Re: Linux has a long way to go before it becomes the major OS
From: Guy Macon (http://www.guymacon.com)
Date: Sun, 08 Feb 2004 11:18:20 -0800
Ben Measures <firstname.lastname@example.org> says...
>1. Windows is "taught" at schools. The most common OS, Windows, is
>familiar when you get to the workplace.
Eventually the corporations will look at the cost of a Windows
license and a MS Office license and go to the alternative with
lower licensing costs - and "zero" is a nice number!
>2. Drivers are made for Windows. Your new hardware will only work in the
>most common OS, Windows.
As a hardware designer, I am well aware of this issue. We hardware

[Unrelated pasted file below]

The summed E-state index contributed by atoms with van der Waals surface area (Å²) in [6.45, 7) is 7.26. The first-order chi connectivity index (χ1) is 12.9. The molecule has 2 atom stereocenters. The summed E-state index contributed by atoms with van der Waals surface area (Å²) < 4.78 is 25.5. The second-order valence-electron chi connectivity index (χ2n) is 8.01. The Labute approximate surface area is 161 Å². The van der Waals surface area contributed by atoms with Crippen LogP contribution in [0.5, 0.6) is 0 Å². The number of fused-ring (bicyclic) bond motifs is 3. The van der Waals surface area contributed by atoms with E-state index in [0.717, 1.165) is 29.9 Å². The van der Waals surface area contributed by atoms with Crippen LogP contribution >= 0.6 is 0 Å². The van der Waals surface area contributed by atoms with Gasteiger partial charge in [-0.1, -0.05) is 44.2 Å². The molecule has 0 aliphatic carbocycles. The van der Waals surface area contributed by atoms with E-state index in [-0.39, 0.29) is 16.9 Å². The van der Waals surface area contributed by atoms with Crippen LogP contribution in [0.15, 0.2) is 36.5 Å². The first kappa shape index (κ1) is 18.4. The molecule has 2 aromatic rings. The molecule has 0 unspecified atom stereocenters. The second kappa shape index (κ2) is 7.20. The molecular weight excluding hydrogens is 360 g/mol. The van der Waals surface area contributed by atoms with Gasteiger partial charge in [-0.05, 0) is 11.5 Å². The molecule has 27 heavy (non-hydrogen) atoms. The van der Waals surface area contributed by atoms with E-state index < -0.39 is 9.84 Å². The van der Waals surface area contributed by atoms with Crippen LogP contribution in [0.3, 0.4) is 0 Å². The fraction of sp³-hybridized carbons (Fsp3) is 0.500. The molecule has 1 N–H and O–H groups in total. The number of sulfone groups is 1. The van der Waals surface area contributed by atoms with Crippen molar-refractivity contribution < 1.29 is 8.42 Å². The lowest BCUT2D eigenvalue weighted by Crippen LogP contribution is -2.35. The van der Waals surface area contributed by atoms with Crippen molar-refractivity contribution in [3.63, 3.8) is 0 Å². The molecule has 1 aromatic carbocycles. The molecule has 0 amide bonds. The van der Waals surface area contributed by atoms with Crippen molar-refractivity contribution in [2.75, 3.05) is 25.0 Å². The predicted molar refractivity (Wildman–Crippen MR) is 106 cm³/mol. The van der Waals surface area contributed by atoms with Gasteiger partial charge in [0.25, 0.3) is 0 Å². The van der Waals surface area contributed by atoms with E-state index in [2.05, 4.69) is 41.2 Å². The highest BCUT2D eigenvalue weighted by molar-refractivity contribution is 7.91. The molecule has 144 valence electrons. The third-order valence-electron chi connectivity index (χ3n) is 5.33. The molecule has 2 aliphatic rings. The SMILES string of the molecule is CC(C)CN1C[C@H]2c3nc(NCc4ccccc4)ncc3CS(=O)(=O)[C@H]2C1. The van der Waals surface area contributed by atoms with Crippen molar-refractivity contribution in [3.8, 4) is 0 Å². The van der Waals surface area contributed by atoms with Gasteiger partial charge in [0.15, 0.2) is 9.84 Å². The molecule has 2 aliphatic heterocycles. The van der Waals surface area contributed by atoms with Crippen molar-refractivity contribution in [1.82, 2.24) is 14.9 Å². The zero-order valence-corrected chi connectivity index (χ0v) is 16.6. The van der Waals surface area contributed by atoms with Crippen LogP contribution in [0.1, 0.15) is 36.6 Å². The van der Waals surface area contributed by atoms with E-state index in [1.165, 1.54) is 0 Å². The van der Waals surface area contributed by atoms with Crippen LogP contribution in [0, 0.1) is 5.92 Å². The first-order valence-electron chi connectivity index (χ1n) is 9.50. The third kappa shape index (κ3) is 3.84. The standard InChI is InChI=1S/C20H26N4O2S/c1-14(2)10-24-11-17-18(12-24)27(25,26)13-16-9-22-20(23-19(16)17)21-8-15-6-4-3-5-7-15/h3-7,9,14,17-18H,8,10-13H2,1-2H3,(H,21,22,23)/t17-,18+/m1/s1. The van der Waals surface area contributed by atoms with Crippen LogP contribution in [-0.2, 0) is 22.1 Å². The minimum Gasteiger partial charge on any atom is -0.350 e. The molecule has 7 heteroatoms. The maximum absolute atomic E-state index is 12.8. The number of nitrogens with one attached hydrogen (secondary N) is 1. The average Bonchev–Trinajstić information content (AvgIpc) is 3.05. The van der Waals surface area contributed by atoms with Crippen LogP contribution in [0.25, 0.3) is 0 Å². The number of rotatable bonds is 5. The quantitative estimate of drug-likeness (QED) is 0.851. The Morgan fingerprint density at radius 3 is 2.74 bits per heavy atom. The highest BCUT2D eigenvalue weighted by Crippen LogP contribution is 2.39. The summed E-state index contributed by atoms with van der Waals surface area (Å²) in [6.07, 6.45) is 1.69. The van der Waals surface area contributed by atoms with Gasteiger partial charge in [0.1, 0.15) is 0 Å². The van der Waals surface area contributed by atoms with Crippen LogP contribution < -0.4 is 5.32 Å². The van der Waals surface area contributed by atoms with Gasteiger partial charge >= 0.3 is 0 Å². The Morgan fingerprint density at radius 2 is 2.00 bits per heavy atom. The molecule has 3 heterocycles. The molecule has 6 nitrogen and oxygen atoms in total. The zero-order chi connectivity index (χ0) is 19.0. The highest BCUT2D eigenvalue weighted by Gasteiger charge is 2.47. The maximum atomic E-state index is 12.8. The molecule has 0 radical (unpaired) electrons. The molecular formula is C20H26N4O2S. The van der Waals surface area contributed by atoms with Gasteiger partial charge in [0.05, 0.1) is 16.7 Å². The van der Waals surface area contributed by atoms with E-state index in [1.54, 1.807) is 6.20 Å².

designers have our own solution; hardware standards. You don't
need a custom driver for a new model of IDE hard disk or CD-ROM any
more; The EIDE and ATAPI standards took care of that. Eventually
we will standardize all hardware interfaces. It makes economic sense
>3. Applications are made for Windows. If you want to run much commercial
>software eg. banking software, you have no choice but to run the most
>common OS, Windows.
Every time WINE gets better, this problem is reduced. We have a long
way to go, but the end is in sight.
>As soon as Windows isn't the most common anymore, those three crutches
I agree 100%. I just wanted to list some additional factors.
-- Guy Macon, Electronics Engineer & Project Manager for hire. Remember Doc Brown from the _Back to the Future_ movies? Do you have an "impossible" engineering project that only someone like Doc Brown can solve? My resume is at http://www.guymacon.com/